JSOU Paper – SOF Quills for the Porcupine

SOF Quills for the Porcupine

The Russian invasion of Ukraine has failed for the most part – Kyiv still stands and Ukraine has recaptured much of the territory it had lost in the initial phases of the war. The remarkable resistance of Ukraine has surprised many national security observers, caused embarrassment to Russia, and have had many looking to apply lessons learned to a future Taiwan conflict.

In April 2022, General Richard Clarke (Ret.) – former commander of the United States Special Operations Command (USSOCOM), stated that many U.S. officials share the desire that “Taiwan, just like Ukraine has been, to be an indigestible porcupine.”

The U.S. and other nations have been reluctant to directly engage in open conflict with Russia or China. This leaves some strategic deterrence gaps – areas that special operations forces can fill. Many studies have been done on how the Ukraine conflict can provide some lessons on how to deter the People’s Republic of China from invading Taiwan. However, most of these are focused on conventional warfare and seem to omit the applicability of SOF.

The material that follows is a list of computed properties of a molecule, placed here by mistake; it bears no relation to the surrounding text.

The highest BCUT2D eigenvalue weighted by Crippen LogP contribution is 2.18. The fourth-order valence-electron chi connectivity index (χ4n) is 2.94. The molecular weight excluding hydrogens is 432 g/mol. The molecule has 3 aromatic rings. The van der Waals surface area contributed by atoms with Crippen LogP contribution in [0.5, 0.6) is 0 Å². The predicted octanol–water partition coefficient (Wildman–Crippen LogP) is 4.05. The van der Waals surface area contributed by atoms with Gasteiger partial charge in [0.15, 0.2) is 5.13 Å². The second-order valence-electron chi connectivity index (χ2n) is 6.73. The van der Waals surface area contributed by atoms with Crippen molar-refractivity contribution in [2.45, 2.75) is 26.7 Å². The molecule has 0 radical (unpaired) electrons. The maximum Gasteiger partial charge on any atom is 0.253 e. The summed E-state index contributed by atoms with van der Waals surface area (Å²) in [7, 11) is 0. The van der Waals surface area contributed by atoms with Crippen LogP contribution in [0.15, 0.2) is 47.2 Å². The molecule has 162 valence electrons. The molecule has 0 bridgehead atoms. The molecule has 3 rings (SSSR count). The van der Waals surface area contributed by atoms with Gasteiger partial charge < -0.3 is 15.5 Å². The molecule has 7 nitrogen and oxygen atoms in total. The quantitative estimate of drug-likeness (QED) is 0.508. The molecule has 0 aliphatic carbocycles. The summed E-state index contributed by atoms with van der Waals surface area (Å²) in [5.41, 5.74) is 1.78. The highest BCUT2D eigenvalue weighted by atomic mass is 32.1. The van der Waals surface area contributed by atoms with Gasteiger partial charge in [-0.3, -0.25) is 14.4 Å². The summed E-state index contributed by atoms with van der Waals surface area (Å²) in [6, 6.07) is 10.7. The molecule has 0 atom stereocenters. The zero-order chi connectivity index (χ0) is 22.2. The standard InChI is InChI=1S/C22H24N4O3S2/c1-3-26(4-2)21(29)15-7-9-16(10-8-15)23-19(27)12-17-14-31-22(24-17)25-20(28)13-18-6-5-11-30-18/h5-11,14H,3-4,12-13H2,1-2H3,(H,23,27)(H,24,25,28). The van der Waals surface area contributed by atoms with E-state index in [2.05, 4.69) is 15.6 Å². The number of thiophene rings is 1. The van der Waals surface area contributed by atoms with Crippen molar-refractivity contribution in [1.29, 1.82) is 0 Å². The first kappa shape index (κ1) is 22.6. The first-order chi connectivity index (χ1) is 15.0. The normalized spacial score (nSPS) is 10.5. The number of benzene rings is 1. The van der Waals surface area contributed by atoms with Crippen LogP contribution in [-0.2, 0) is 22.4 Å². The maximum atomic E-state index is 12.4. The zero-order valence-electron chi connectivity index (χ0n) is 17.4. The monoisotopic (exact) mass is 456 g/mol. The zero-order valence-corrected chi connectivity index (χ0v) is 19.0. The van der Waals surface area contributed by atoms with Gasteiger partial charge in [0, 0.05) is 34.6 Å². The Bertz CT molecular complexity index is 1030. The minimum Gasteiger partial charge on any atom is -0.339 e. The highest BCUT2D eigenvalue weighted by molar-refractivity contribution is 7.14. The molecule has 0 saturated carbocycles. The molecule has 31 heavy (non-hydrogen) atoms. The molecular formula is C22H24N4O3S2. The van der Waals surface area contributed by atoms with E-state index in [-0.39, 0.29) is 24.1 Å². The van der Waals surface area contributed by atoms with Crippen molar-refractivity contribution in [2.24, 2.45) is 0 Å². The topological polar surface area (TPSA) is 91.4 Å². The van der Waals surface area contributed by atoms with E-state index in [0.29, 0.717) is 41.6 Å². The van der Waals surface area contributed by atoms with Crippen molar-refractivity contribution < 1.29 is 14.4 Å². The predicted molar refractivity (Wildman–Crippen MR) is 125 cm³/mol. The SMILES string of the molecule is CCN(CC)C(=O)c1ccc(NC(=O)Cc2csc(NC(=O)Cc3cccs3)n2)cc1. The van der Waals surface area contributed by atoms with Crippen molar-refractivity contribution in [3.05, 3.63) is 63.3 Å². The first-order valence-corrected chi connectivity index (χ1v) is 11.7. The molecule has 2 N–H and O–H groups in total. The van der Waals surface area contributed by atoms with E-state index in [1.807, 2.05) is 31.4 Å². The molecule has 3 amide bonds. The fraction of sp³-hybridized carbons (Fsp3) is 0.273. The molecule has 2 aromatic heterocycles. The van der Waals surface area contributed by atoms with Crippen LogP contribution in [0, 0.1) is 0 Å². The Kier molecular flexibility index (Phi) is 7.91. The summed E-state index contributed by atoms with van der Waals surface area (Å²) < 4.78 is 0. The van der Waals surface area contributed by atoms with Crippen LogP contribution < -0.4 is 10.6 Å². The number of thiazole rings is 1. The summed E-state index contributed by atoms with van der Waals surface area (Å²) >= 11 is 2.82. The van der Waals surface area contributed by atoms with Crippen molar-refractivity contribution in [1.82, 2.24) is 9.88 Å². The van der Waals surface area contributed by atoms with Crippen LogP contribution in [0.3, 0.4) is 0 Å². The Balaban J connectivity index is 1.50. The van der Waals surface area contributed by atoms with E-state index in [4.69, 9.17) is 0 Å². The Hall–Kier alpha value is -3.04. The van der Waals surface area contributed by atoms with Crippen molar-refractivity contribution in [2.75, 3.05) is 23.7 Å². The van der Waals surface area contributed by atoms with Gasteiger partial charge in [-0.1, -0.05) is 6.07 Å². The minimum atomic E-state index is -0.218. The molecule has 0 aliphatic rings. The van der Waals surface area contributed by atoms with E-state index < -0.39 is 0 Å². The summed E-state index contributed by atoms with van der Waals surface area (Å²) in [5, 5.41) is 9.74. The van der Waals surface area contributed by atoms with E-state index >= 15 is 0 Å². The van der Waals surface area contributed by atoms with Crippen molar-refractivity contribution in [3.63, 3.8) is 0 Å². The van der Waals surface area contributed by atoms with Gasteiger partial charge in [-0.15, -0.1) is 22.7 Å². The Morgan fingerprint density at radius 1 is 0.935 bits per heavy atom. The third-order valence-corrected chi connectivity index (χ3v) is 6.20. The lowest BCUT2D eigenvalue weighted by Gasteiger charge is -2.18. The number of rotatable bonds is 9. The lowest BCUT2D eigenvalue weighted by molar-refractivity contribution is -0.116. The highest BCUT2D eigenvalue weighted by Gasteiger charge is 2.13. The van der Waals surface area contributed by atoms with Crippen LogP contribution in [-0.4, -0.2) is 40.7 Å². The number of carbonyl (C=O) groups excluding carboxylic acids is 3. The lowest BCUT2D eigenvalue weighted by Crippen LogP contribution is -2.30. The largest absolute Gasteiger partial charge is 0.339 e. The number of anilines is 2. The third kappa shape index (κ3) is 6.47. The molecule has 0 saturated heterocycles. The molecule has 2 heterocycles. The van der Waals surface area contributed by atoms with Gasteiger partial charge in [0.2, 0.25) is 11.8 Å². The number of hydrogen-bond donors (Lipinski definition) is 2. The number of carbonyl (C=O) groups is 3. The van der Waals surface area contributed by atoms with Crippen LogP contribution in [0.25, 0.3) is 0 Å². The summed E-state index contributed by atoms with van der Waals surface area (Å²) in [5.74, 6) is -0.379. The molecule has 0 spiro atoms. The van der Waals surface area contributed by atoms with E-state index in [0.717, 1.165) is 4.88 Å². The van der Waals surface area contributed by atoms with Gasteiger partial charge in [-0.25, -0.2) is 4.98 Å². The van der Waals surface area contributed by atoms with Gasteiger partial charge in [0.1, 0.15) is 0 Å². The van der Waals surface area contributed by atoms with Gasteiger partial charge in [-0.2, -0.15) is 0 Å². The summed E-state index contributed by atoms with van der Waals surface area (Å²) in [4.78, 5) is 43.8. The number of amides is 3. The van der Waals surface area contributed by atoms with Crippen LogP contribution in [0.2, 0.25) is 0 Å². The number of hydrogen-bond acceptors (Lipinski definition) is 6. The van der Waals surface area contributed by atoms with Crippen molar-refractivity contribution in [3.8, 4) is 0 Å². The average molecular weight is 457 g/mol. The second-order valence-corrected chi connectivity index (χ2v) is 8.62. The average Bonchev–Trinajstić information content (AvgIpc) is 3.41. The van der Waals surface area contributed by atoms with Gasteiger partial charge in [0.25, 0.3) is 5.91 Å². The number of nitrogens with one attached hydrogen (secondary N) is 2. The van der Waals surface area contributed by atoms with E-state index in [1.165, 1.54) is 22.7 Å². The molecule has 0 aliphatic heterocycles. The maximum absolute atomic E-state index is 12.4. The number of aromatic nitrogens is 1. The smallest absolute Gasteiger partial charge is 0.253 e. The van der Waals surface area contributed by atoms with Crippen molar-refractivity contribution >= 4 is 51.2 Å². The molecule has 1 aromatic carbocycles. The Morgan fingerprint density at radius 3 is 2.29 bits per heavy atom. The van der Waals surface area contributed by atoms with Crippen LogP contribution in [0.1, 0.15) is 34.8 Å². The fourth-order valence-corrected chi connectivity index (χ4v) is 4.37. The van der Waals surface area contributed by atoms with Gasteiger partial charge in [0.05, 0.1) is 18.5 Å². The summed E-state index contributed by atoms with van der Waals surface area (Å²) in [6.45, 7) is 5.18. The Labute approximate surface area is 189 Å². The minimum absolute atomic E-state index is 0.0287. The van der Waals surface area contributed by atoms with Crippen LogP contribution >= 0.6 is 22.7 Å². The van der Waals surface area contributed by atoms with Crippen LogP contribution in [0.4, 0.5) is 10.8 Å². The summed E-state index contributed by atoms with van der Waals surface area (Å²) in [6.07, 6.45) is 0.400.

This JSOU paper aims to fill that research gap by gathering lessons from SOF activities in Ukraine and applying them to Taiwan – adding quills to Taiwan’s defensive capability. The lessons gathered include the strengthening of resistance capabilities, fostering long-term alliances, and dominating the information war.


SOF Quills for the Porcupine: Applying Lessons from Ukraine to Taiwan, by Scott Simeral, Lieutenant Colonel Steven Skipper, and Lieutenant Colonel Giovanna Espegio, Joint Special Operations University Press, March 2023, PDF, 18 pages.

Image from the cover of the paper cited above. A porcupine with quills containing the Fairbairn-Sykes dagger, an international symbol for Special Operations Forces, against a backdrop of Ukraine and Taiwan flags. Claire Luke for JSOU Press.

About John Friberg 201 Articles
John Friberg is the Editor and Publisher of SOF News. He is a retired Command Chief Warrant Officer (CW5 180A) with 40 years service in the U.S. Army Special Forces with active duty and reserve components.